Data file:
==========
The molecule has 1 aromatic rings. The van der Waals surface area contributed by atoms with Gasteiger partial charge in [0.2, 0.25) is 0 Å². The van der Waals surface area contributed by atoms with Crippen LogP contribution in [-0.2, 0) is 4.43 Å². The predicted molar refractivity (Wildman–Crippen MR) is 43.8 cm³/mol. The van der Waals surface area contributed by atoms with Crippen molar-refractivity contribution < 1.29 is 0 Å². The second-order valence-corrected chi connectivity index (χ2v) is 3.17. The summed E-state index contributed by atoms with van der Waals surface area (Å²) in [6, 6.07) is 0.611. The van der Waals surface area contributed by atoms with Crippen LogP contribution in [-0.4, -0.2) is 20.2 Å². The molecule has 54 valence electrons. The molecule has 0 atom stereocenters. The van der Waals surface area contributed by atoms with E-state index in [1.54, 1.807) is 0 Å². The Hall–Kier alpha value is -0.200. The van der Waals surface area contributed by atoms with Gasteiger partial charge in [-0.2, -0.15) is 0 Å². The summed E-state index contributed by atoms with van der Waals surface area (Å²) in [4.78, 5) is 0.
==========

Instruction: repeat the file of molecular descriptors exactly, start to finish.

The molecule has 1 aromatic rings. The van der Waals surface area contributed by atoms with Gasteiger partial charge in [0.2, 0.25) is 0 Å². The van der Waals surface area contributed by atoms with Crippen LogP contribution in [-0.2, 0) is 4.43 Å². The predicted molar refractivity (Wildman–Crippen MR) is 43.8 cm³/mol. The van der Waals surface area contributed by atoms with Crippen molar-refractivity contribution < 1.29 is 0 Å². The second-order valence-corrected chi connectivity index (χ2v) is 3.17. The summed E-state index contributed by atoms with van der Waals surface area (Å²) in [6, 6.07) is 0.611. The van der Waals surface area contributed by atoms with Crippen LogP contribution in [-0.4, -0.2) is 20.2 Å². The molecule has 54 valence electrons. The molecule has 0 atom stereocenters. The van der Waals surface area contributed by atoms with E-state index in [1.54, 1.807) is 0 Å². The Hall–Kier alpha value is -0.200. The van der Waals surface area contributed by atoms with Gasteiger partial charge in [-0.2, -0.15) is 0 Å². The summed E-state index contributed by atoms with van der Waals surface area (Å²) in [4.78, 5) is 0.